|8/25/2011 8:36:00 AM|
Learning about diaconate
from the poor in Bolivia
Deacon Daniel QuinnTwo months ago, I was ordained a deacon with two other men, James O'Rourke and Steven Lape.
I am the only one of us, however, who is going to continue toward priesthood. In a way, I only have a year to enjoy being a deacon and to carry out this particular role in the Church, while it is Jim and Steve's permanent call.
On the other hand, diaconal service continues through priesthood; the things that characterize the deacon are also a part of the identity of the priest.
A deacon is characterized by a couple of traits. First, a deacon does "diaconia," or service - described by St. Luke in the Acts of the Apostles (6:2) as "waiting on tables."
Deacons recognize, assess and care for the material needs of the Church - especially for the most disadvantaged among us. For this reason, the Prayers of the Faithful during Mass fall to the deacon. He is to be in touch with the needs of the people, so he presents them to the Lord during Mass.
Second, it is also the responsibility of the deacon to proclaim the Gospel message and to preach, as is also portrayed in the Acts of the Apostles. St. Stephen, one of the first deacons and the first martyr, preaches for the entirety of chapter seven of that biblical book.
That he was a deacon and a martyr are not unrelated: Stephen's preaching leads to his martyrdom. I'm confident that my homilies won't cause someone to kill me, but that shouldn't even be a consideration when I preach.
Regardless of the effects, the message needs to be proclaimed. We can't help but do what the Gospel message requires of us (see Matthew 28:19-20) and what the Church asks of us.
This summer, I was sent to Cochabamba, Bolivia, again with a couple other seminarians to study Spanish in order to better serve the Spanish-speaking community in the Albany Diocese. As a result, I have ministered more as a deacon in Bolivia than in the U.S.
I had a variety of opportunities there to fulfill my new role. Though I didn't preach there, I did serve at some Masses. More importantly, I had the opportunity to see the needs of the people, to see in what ways they were poor and to serve them.
Their poverty wasn't merely material. We visited a community in the outskirts of the city near the dump named K'ara K'ara, which, in addition to not having much money or property, had hardly any hope, faith or even much of their own culture.
They are part of the city, but the people there are very different from both the city residents and the rural farmers. They were poorer than both. They were materially poor, living in one-room houses with dirt floors. They had some food, electricity, water, shelter, public transportation, public baths, and even employment, but all their hopes and dreams were material.
They wanted the luxuries that the rest of the city had: televisions, cars, cell phones and such. They wanted them so much that, in some cases, the television and its antenna were acquired before floors or bathrooms.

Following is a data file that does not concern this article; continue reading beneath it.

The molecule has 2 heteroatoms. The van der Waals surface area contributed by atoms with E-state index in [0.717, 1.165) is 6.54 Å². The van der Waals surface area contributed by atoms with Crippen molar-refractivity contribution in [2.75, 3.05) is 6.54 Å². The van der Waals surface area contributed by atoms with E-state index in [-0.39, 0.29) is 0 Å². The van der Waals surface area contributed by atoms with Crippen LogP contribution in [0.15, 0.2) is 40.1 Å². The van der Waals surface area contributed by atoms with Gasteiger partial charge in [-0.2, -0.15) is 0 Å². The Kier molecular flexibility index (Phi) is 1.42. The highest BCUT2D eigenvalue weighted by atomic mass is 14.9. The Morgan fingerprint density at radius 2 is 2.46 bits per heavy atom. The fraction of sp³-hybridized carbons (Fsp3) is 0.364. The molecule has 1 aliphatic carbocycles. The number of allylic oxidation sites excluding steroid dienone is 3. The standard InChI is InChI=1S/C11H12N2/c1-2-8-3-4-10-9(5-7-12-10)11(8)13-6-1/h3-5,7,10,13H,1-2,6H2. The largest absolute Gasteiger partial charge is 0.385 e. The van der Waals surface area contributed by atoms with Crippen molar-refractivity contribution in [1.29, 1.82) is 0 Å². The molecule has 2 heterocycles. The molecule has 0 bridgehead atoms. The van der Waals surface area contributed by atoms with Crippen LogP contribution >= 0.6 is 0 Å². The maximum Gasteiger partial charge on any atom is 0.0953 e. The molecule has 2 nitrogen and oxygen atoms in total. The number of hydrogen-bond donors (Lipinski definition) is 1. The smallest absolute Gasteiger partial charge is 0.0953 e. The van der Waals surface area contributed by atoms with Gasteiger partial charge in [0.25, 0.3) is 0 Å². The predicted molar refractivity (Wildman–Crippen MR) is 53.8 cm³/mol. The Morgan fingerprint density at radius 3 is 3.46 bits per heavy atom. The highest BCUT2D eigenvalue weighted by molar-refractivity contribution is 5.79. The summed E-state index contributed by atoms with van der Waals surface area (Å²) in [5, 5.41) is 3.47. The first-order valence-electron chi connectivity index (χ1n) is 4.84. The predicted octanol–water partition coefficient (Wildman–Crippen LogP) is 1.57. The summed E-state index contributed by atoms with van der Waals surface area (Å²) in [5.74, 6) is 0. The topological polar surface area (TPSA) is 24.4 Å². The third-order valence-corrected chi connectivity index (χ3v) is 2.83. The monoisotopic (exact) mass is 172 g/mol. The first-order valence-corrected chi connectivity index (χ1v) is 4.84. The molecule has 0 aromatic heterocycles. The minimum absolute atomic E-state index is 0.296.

These people do not have much of a spiritual life. They view Christianity in a superstitious way, and even what they retain of their indigenous religion is reduced to superstition, despite the fact that it has an articulated theology.
Their spiritual life is reduced to economic formulae: If I give Pacha Mama (Mother Earth) some of my food, she'll give me a good crop this season or my sheep won't go hungry. If the priest does his Mass-thing, these spirits which bother me will leave me alone. If I put a representation of what I need at the feet of the statue of Mary - a car, house or business - she'll get it for me.
They feel desperate, so they hedge their bets and pray to whichever god will work for them.
There was a priest, a gringo, in this community who was trying to form them into a community and to teach them the faith, but they did not trust him and had even kicked out his predecessor (who was a Bolivian).
Nevertheless, his purpose there is to preach the gospel and to introduce them to Christ. He works to form them into a community, to pray with them and for them, and to try to relieve them of their spiritual and material poverty.
This and other experiences we had in Bolivia have made me think about the diaconate in a different way. Their impression on me will continue to form me throughout this last year of seminary and into my priesthood.
(Deacon Daniel Quinn is a seminarian for the Diocese of Albany, studying for the priesthood at St. Mary's Seminary in Baltimore. A native of Holy Trinity parish in Johnstown, he will be ordained a priest next June.)
This is part of The Evangelist's ongoing series of reports from diocesan seminarians on their studies, work and development. To read previous installments, go to www.evangelist.org and search for "seminarian diary."
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